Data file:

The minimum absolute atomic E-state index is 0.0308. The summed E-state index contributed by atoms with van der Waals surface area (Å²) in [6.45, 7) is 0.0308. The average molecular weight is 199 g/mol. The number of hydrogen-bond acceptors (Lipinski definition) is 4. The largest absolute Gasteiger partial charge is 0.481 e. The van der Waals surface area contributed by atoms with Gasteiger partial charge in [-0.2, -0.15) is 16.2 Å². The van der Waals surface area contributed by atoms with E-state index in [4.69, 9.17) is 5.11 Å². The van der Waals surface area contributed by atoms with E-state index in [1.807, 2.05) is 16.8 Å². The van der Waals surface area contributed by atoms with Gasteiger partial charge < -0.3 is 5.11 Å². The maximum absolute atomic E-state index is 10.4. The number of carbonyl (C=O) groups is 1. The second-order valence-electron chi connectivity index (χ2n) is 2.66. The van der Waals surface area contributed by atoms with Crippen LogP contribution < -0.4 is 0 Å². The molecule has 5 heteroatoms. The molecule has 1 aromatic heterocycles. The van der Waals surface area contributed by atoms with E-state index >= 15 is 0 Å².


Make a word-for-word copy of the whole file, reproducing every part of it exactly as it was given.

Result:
The minimum absolute atomic E-state index is 0.0308. The summed E-state index contributed by atoms with van der Waals surface area (Å²) in [6.45, 7) is 0.0308. The average molecular weight is 199 g/mol. The number of hydrogen-bond acceptors (Lipinski definition) is 4. The largest absolute Gasteiger partial charge is 0.481 e. The van der Waals surface area contributed by atoms with Gasteiger partial charge in [-0.2, -0.15) is 16.2 Å². The van der Waals surface area contributed by atoms with E-state index in [4.69, 9.17) is 5.11 Å². The van der Waals surface area contributed by atoms with E-state index in [1.807, 2.05) is 16.8 Å². The van der Waals surface area contributed by atoms with Gasteiger partial charge < -0.3 is 5.11 Å². The maximum absolute atomic E-state index is 10.4. The number of carbonyl (C=O) groups is 1. The second-order valence-electron chi connectivity index (χ2n) is 2.66. The van der Waals surface area contributed by atoms with Crippen LogP contribution < -0.4 is 0 Å². The molecule has 5 heteroatoms. The molecule has 1 aromatic heterocycles. The van der Waals surface area contributed by atoms with E-state index >= 15 is 0 Å².